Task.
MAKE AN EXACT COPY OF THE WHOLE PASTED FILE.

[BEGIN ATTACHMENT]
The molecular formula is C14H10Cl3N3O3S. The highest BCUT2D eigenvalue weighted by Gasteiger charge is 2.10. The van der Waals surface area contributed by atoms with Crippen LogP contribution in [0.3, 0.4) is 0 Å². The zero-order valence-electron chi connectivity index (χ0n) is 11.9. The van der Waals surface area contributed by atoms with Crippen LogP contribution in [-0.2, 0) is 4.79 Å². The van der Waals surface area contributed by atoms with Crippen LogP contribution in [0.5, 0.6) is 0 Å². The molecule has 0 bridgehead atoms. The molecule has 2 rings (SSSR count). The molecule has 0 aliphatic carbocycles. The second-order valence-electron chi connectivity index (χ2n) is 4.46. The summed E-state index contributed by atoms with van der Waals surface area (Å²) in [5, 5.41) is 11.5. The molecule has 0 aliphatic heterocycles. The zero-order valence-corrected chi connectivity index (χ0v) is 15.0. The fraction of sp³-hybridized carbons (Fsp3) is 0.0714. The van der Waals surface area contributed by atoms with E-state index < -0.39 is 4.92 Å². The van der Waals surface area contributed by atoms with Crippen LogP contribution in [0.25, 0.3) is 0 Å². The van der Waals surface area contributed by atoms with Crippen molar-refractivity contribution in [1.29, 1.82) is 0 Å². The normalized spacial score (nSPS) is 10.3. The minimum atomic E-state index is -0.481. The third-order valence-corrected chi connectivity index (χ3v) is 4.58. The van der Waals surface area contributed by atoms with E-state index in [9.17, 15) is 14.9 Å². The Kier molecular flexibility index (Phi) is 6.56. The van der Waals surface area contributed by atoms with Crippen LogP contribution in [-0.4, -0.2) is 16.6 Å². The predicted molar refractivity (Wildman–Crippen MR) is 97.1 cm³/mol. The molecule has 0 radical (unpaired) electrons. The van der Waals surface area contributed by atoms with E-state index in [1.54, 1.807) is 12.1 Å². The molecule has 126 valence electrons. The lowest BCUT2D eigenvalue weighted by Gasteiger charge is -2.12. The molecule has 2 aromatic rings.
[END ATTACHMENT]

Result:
The molecular formula is C14H10Cl3N3O3S. The highest BCUT2D eigenvalue weighted by Gasteiger charge is 2.10. The van der Waals surface area contributed by atoms with Crippen LogP contribution in [0.3, 0.4) is 0 Å². The zero-order valence-electron chi connectivity index (χ0n) is 11.9. The van der Waals surface area contributed by atoms with Crippen LogP contribution in [-0.2, 0) is 4.79 Å². The van der Waals surface area contributed by atoms with Crippen LogP contribution in [0.5, 0.6) is 0 Å². The molecule has 0 bridgehead atoms. The molecule has 2 rings (SSSR count). The molecule has 0 aliphatic carbocycles. The second-order valence-electron chi connectivity index (χ2n) is 4.46. The summed E-state index contributed by atoms with van der Waals surface area (Å²) in [5, 5.41) is 11.5. The molecule has 0 aliphatic heterocycles. The zero-order valence-corrected chi connectivity index (χ0v) is 15.0. The fraction of sp³-hybridized carbons (Fsp3) is 0.0714. The van der Waals surface area contributed by atoms with E-state index < -0.39 is 4.92 Å². The van der Waals surface area contributed by atoms with Crippen LogP contribution in [0.25, 0.3) is 0 Å². The van der Waals surface area contributed by atoms with Crippen molar-refractivity contribution in [1.29, 1.82) is 0 Å². The normalized spacial score (nSPS) is 10.3. The minimum atomic E-state index is -0.481. The third-order valence-corrected chi connectivity index (χ3v) is 4.58. The van der Waals surface area contributed by atoms with E-state index in [9.17, 15) is 14.9 Å². The Kier molecular flexibility index (Phi) is 6.56. The van der Waals surface area contributed by atoms with Crippen LogP contribution in [-0.4, -0.2) is 16.6 Å². The predicted molar refractivity (Wildman–Crippen MR) is 97.1 cm³/mol. The molecule has 0 radical (unpaired) electrons. The van der Waals surface area contributed by atoms with E-state index in [1.54, 1.807) is 12.1 Å². The molecule has 126 valence electrons. The lowest BCUT2D eigenvalue weighted by Gasteiger charge is -2.12. The molecule has 2 aromatic rings.